Displaying different Joomla templates without using menu items

In the last post where we discussed Search Filtering in Joomla!, I briefly mentioned Joomla’s ability to assign different templates to each menu item, so your website can have one template for the main site and another for the blog, for example. It’s an impressive functionality, but there are still occasions where it falls short. In today’s article, we’ll look at an alternative method for applying different templates across your site using some custom PHP code. Without further ado, let’s get started!

When is Joomla’s core template functionality not enough?

For many users (perhaps even most), the core Joomla template functionality is flexible enough; since different templates can be assigned to menu items it’s relatively easy to segment off parts of your site and apply different templates accordingly. However, depending on the scope of your site there may be times when even this is not enough.

Let’s examine how the template system works. When you click on a menu item and load a specific page on your site, Joomla will check to see if a special template has been assigned specifically to that menu item. It is finds one, then this is applied. If there isn’t a specific template assigned, then the default template is used instead.

So what’s the default template? The one assigned to the frontpage? Actually, what is considered the default template is decided via the site hierarchy since menu inheritance rules apply in this case. An article that doesn’t have its own menu item will instead be assigned the same menu item (and thus the same template) as the category that it’s in. In extreme cases, if the category doesn’t have an assigned menu item then it’s going to rely on the main site for its details.

With these points in mind, we can see an issue with the solution Joomla employs to decide which template is applied:

  1. It’s not possible to automatically set a template to an individual article unless the template you want to use is already assigned to the category the article belongs to. In other words, posts will always have the same template as their parent category.
  2. To get around this, if we want an individual article to have a different template to its category then we can simply add the article as a menu item and assign a new template that way. However, this still doesn’t automatically assign the template; you’ll have to manually create a new menu item and assign the template each time an article is created. Plus, of course, if there’s a lot of items you want to apply an individual template to you’ll quickly end up with an impossibly-large menu! So for large or regularly-updated sites, this solution is a no-no.

Solving the Joomla template assignment issue with custom code

Fortunately, Joomla is a flexible framework, and it’s possible to get around this limitation with a bit of clever coding. To do this, we’ll need to create a plugin that will do a specific action when the onAfterRoute event occurs:

public function onAfterRoute() {
    $app = JFactory::getApplication();

    // ...
}

This event marks an important moment; when it occurs the process of rendering pages hasn’t yet started, but we’re able to find out what component and view will be called by Joomla. Now, we have to remember to limit the action of our plugin to the frontend only:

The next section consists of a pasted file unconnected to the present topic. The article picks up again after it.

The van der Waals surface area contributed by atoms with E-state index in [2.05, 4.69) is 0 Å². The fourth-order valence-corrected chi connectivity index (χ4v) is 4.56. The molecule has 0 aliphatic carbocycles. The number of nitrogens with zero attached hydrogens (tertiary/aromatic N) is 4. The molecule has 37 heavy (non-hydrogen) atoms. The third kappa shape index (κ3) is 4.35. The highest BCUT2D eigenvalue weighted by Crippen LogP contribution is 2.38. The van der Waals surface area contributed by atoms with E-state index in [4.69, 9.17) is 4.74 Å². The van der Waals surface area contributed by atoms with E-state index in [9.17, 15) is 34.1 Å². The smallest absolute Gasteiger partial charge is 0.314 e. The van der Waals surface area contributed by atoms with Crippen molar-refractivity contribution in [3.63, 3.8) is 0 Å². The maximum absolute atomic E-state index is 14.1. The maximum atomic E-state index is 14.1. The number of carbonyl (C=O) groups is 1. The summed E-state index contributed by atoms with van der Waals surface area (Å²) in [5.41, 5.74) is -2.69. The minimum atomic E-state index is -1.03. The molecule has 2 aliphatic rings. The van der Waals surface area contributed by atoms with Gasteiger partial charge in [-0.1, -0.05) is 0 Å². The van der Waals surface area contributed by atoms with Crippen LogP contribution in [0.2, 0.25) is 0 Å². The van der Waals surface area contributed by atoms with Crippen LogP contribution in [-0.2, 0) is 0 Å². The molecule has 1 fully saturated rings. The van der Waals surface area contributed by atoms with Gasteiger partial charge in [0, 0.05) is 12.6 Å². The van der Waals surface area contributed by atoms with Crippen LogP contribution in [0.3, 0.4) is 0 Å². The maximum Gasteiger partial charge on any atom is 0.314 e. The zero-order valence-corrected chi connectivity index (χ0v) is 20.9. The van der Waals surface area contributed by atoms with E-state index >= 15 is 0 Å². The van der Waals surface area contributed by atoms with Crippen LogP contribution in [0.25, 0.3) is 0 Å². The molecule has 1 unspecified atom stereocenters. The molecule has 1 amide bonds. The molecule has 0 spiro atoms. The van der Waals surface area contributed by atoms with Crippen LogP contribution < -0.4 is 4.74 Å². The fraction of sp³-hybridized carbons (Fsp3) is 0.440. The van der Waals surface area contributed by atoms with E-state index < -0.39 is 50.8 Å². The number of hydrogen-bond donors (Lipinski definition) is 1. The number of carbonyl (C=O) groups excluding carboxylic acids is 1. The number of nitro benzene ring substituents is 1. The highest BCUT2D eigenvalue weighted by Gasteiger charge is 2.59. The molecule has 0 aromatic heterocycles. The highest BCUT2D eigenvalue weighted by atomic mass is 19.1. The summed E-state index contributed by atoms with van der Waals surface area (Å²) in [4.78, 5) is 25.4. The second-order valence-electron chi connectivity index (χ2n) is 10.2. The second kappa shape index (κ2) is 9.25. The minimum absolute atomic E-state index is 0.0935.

public function onAfterRoute() {
    $app = JFactory::getApplication();

    if ($app instanceof JApplicationSite) {
        // ...
    }
}

Then we can grab the information about the components and view that will be used on the specified subpage:

public function onAfterRoute() {
    $app = JFactory::getApplication();

    if ($app instanceof JApplicationSite) {
        $jinput = $app->input;
        $option = $jinput->getCmd('option', '');
        $view = $jinput->getCmd('view', '');

    // ...
    }
}

Next comes the important bit; by calling the setTemplate method, we can change the currently-assigned template to another:

public function onAfterRoute() {
    $app = JFactory::getApplication();

    if ($app instanceof JApplicationSite) {
        $jinput = $app->input;
        $option = $jinput->getCmd('option', '');
        $view = $jinput->getCmd('view', '');

        // ...

    if($option === 'com_content' && $view === 'article') {
            $app->setTemplate('protostar', $params);
        }
    }
}

This code isn’t perfect though; though the correct template is now in place, it loads the default template settings, which may not be what we want. Should we need to modify these default settings, then remember that the second argument of the setTemplate method includes its own template configuration, which we may create by using the jRegistry class:

public function onAfterRoute() {
    $app = JFactory::getApplication();

    if ($app instanceof JApplicationSite) {
        $jinput = $app->input;
        $option = $jinput->getCmd('option', '');
        $view = $jinput->getCmd('view', '');
        $params = new JRegistry();
        $params->def('templateColor', '#f00');
        $params->def('templateBackgroundColor', '#000');

        if($option === 'com_content' && $view === 'article') {
            $app->setTemplate('protostar', $params);
        }
    }
}

Using this method we may also create, for example, pre-configured sets of template settings and load them depending on the type of visitor that accesses the website to better suit their needs.

Summary

Though the core Joomla functionality allows for multiple templates to be assigned via menu items, you may find that there are situations where this is not the optimum method. With the features discussed above, we can avoid inefficient, inelegant menu configurations when managing templates on subpages of our website.

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This article was first published October 9th, 2015